Hog in Sloth, Fox in Stealth, Wolf in Greediness, Dog in Madness, Lion in Prey

February 9, 2015

Contributor’s Marginalia: Amit Majmudar on “Work Experience” by Lance Larsen

In poetry’s mutual-backscratching world, everybody knows everybody else; so you’d do well to bet that my picking Lance Larsen’s “Work Experience” to recommend to you on this blog might well relate to some longstanding friendship, email correspondence, or Facebook friend-status. You’d be wrong. I’d never read his work before this poem; but somehow or another, Lance knows me. Because he has written a poem that seems, in the uncanny way good poems have, to have been written directly at me, across the distance, like a letter from a stranger that miraculously knows everything about you.

“Work Experience” takes the form of a litany of past lives, an excellent and specific “inhabiting” of nonhuman and sometimes nonliving bodies. The trope of the transmigration of the soul as the odd jobs of a migrant worker is beyond brilliant–the occult bit of wordplay, transmigrant-migrant, implicit in the poem. This was bound to resonate with the Hindu in me.
Frankly that would have been enough to set the poem apart for me; but then he goes and presents this in the flippant-eloquent prose block form of the mad scenes in King Lear. One sees, in the world, what looms largest in one’s own mind; and I see King Lear everywhere, on one hand, and on the other hand, not nearly in enough places. It was good to hear the echo, intentional or unintentional, of Poor Tom/Edgar here:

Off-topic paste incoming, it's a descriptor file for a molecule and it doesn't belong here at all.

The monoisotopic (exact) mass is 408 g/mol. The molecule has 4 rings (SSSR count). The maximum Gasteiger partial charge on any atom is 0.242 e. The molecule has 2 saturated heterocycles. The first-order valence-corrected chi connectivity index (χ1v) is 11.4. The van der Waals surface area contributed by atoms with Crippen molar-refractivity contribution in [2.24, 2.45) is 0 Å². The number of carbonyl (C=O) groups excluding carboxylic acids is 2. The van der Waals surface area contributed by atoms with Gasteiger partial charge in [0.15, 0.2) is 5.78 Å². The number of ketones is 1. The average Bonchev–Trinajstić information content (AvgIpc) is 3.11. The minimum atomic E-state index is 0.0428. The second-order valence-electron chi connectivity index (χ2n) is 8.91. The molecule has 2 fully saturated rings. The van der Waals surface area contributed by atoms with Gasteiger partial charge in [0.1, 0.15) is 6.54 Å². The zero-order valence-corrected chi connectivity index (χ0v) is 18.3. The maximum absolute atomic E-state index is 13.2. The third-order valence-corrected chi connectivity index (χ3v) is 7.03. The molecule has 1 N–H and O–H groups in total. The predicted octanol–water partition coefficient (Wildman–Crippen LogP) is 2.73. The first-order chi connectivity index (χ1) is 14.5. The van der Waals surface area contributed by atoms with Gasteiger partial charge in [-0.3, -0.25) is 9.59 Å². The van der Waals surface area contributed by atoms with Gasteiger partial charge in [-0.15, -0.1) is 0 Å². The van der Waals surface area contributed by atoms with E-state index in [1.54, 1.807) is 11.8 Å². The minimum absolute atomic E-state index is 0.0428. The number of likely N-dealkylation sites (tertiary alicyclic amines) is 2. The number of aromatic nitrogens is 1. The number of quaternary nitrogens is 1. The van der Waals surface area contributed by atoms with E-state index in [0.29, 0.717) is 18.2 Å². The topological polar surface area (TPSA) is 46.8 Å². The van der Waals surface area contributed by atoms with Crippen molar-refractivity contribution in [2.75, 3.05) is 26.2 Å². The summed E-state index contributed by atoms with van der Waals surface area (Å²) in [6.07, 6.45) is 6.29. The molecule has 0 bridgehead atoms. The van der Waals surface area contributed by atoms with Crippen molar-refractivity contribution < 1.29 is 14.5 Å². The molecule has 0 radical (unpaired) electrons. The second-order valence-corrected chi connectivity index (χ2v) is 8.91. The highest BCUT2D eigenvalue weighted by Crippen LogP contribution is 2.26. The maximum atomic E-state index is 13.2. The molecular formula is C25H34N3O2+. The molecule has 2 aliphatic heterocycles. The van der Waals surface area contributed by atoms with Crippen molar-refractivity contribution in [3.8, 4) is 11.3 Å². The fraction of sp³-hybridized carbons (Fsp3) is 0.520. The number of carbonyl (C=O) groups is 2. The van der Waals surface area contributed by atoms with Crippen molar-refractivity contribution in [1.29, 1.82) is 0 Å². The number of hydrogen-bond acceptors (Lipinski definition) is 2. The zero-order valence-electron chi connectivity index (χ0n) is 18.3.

KING LEAR
What hast thou been?

EDGAR
A serving-man, proud in heart and mind; that curled
my hair; wore gloves in my cap; served the lust of
my mistress’ heart, and did the act of darkness with
her; swore as many oaths as I spake words, and
broke them in the sweet face of heaven: one that
slept in the contriving of lust, and waked to do it:
wine loved I deeply, dice dearly: and in woman
out-paramoured the Turk: false of heart, light of
ear, bloody of hand; hog in sloth, fox in stealth,
wolf in greediness, dog in madness, lion in prey.

Larsen’s exquisite (accidental?) metaphysical-lyrical interweaving of Shakespearean panache and Upanshadic doctrine manages, in spite of its highbrow and esoteric origins, to be perfectly contemporary in its concerns and tone. The speaker—“Well, let’s see….”—has clearly just been asked his work experience by a prospective employer, and he’s answering it with a casual defiance of the question, asserting his transcendence of toil in the field by recounting his spiritual autobiography. John Donne, who spent a tremendous amount of space doing the same “work” as this poem in his sole mini-epic Metempsychosis, would have been proud. Well done, or rather: Great work.

Amit Majmudar is a diagnostic nuclear radiologist who lives in Columbus, Ohio, with his wife and twin sons. His poetry and prose have appeared in The New York TimesThe New Yorker, The Atlantic Monthly, The Best American Poetry anthology (2007, 2012), The Best of the Best American Poetry 1988-2012, Poetry Magazine, Granta, Poetry Daily and several other venues, including the 11th edition of the Norton Introduction to Literature. His first poetry collection, 0′, 0′, was released by Northwestern in 2009 and was a finalist for the Poetry Society of America’s Norma Faber First Book Award. His second poetry collection, Heaven and Earth, was selected by A. E. Stallings for the 2011 Donald Justice Prize. He blogs for the Kenyon Review and is also a critically acclaimed novelist. Visit www.amitmajmudar.com for details.

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